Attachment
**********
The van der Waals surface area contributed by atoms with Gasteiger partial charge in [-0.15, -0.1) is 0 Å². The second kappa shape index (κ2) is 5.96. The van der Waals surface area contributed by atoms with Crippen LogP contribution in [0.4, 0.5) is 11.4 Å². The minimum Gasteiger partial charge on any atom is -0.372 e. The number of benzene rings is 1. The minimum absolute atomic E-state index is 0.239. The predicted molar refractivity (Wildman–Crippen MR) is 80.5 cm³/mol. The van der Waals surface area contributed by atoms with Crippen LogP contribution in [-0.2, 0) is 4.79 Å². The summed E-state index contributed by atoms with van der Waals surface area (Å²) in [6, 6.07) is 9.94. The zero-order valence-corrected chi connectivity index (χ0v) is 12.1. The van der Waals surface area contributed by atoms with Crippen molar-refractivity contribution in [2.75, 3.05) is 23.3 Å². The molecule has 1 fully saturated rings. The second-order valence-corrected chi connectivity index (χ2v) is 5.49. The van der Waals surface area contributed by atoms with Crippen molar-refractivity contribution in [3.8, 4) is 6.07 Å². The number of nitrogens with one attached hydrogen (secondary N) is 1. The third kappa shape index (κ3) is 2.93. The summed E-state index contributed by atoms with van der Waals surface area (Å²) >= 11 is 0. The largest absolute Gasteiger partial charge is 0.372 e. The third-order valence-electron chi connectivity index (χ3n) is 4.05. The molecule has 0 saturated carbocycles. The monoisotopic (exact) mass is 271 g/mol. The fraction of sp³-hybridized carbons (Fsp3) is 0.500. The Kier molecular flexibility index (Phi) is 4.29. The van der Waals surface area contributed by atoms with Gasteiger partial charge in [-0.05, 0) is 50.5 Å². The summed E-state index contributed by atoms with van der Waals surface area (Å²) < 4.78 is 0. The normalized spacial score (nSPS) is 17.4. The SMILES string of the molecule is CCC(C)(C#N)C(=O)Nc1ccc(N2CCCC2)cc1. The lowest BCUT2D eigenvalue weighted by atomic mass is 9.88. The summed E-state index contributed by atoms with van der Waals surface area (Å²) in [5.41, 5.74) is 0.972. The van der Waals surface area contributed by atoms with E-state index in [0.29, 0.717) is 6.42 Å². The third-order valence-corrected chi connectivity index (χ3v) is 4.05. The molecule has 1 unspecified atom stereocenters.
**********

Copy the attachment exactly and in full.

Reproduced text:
The van der Waals surface area contributed by atoms with Gasteiger partial charge in [-0.15, -0.1) is 0 Å². The second kappa shape index (κ2) is 5.96. The van der Waals surface area contributed by atoms with Crippen LogP contribution in [0.4, 0.5) is 11.4 Å². The minimum Gasteiger partial charge on any atom is -0.372 e. The number of benzene rings is 1. The minimum absolute atomic E-state index is 0.239. The predicted molar refractivity (Wildman–Crippen MR) is 80.5 cm³/mol. The van der Waals surface area contributed by atoms with Crippen LogP contribution in [-0.2, 0) is 4.79 Å². The summed E-state index contributed by atoms with van der Waals surface area (Å²) in [6, 6.07) is 9.94. The zero-order valence-corrected chi connectivity index (χ0v) is 12.1. The van der Waals surface area contributed by atoms with Crippen molar-refractivity contribution in [2.75, 3.05) is 23.3 Å². The molecule has 1 fully saturated rings. The second-order valence-corrected chi connectivity index (χ2v) is 5.49. The van der Waals surface area contributed by atoms with Crippen molar-refractivity contribution in [3.8, 4) is 6.07 Å². The number of nitrogens with one attached hydrogen (secondary N) is 1. The third kappa shape index (κ3) is 2.93. The summed E-state index contributed by atoms with van der Waals surface area (Å²) >= 11 is 0. The largest absolute Gasteiger partial charge is 0.372 e. The third-order valence-electron chi connectivity index (χ3n) is 4.05. The molecule has 0 saturated carbocycles. The monoisotopic (exact) mass is 271 g/mol. The fraction of sp³-hybridized carbons (Fsp3) is 0.500. The Kier molecular flexibility index (Phi) is 4.29. The van der Waals surface area contributed by atoms with Gasteiger partial charge in [-0.05, 0) is 50.5 Å². The summed E-state index contributed by atoms with van der Waals surface area (Å²) < 4.78 is 0. The normalized spacial score (nSPS) is 17.4. The SMILES string of the molecule is CCC(C)(C#N)C(=O)Nc1ccc(N2CCCC2)cc1. The lowest BCUT2D eigenvalue weighted by atomic mass is 9.88. The summed E-state index contributed by atoms with van der Waals surface area (Å²) in [5.41, 5.74) is 0.972. The van der Waals surface area contributed by atoms with E-state index in [0.29, 0.717) is 6.42 Å². The third-order valence-corrected chi connectivity index (χ3v) is 4.05. The molecule has 1 unspecified atom stereocenters.